For such a small beach town, the nightlife options in Montauk are abundant, with everything from bougie hotel bar scenes at Gurney’s Montauk Resort to local dives like Shagwong Tavern. Check out The Surf Lodge, a restaurant/hotel/live music venue that is attracting amazing talent this summer with acts like Anderson .Paak as DJ Pee .Wee and BLOND:ISH. For more tunes, The Montauket is always a great place to catch local bands accompanied by a killer sunset. And I’d be remiss not to mention Memory Motel, the famed dive bar and motel made famous by The Rolling Stones song of the same name.

Eat, drink, and sleep:

Restaurants & bars in Montauk

Pregame dinner with a visit to Montauk Brewing Co. for the East End staple Summer Ale before heading out to one of the many Montauk dining spots you’ve probably scrolled through on Instagram. There’s Harvest on Fort Pond, which serves amazing Italian cuisine featuring local produce and seafood, and the Crow’s Nest, for chill vibes and craft cocktails. For even more fresh seafood, there’s Inlet Seafood, Duryea’s (get the famous Lobster Cobb Salad), and Gosman’s, just to name a few. No matter where you choose, a good meal should always end with soft serve from John’s Drive-In.

Photo courtesy of Gurney's Montauk Resort & Seawater Spa
Photo courtesy of Gurney’s Montauk Resort & Seawater Spa
Photo courtesy of Gurney’s Montauk Resort & Seawater Spa

Where to stay in Montauk

The increasing popularity of Montauk means there are more choices in accommodations than in most other Hamptons towns. One of the largest (and possibly priciest in peak season) is the aforementioned Gurney’s. This resort-style hotel has a seaside version of Manhattan’s popular Scarpetta restaurant just off the lobby as well as a private beach and recently renovated Seawater Spa boasting a bath house and IV Drip Lounge. There are many other cheaper hotel options to choose from, as well as beach motels, but in the summer months, none of these will come that cheap. Weekend rentals are also a smart way to go-just fill the house with a bunch of friends hankering to escape the city.Want more Thrillist? Follow us on InstagramTikTokTwitterFacebookPinterest, and YouTube.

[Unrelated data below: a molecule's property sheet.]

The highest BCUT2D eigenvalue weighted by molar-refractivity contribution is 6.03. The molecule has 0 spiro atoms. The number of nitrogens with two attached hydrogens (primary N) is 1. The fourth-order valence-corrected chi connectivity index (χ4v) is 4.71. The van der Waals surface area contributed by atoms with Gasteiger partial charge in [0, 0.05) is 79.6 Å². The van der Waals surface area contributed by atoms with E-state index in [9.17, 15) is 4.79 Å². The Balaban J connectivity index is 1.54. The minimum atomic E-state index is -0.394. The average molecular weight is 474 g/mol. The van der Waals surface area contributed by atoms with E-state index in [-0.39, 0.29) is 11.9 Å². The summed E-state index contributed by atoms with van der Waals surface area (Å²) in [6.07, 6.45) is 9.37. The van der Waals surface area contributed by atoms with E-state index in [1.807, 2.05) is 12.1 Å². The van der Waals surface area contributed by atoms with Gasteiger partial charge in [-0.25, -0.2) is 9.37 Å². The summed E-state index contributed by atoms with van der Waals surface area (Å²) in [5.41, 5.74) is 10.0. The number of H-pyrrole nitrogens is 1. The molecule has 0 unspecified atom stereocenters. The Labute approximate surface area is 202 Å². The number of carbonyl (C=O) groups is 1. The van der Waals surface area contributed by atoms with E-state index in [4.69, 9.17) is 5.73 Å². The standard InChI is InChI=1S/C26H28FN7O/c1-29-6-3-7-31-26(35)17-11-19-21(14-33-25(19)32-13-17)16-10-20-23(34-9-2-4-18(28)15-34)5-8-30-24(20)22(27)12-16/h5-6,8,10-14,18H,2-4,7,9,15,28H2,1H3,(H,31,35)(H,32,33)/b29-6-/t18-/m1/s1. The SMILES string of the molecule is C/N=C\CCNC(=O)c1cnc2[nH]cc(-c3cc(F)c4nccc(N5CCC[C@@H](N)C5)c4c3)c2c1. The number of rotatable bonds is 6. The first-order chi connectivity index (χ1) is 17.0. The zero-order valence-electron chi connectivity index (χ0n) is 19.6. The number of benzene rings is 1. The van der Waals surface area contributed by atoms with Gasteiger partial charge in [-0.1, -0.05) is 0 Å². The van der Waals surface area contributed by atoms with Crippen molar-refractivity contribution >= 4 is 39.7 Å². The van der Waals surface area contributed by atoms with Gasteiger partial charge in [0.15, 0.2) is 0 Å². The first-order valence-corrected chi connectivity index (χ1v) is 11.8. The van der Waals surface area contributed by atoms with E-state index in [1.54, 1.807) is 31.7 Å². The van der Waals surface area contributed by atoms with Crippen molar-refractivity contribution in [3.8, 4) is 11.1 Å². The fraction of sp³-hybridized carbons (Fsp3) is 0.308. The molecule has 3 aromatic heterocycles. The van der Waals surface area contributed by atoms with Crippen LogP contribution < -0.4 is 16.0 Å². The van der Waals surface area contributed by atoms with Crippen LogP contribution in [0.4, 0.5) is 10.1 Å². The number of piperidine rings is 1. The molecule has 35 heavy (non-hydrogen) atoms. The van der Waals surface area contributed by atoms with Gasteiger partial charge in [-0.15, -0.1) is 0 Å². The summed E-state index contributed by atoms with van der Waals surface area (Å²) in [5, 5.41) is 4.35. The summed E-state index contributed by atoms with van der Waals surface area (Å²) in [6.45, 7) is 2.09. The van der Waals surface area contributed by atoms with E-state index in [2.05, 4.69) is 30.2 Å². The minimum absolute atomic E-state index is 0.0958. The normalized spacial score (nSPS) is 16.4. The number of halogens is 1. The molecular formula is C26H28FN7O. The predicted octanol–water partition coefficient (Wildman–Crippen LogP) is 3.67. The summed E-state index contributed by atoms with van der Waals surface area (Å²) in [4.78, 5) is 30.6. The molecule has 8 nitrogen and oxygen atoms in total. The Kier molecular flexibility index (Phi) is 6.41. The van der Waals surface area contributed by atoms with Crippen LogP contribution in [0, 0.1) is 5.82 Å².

Helena Fistel is a Supervising Social Producer at Thrillist.


Ditch your Phone for ‘Dome Life’ in this Pastoral Paradise Outside Port Macquarie 

A responsible, sustainable travel choice for escaping big city life for a few days.

nature domes port macquarie
Photo: Nature Domes

The urge to get as far away as possible from the incessant noise and pressures of ‘big city life’ has witnessed increasingly more of us turn to off-grid adventures for our holidays: polled travellers at the start of 2023 and 55% of us wanted to spend our holidays ‘off-grid’.  Achieving total disconnection from the unyielding demands of our digitised lives via some kind of off-grid nature time—soft or adventurous—is positioned not only as a holiday but, indeed, a necessity for our mental health. 

Tom’s Creek Nature Domes, an accommodation collection of geodesic domes dotted across a lush rural property in Greater Port Macquarie (a few hours’ drive from Sydney, NSW), offers a travel experience that is truly ‘off-grid’. In the figurative ‘wellness travel’ sense of the word, and literally, they run on their own independent power supply—bolstered by solar—and rely not on the town grid.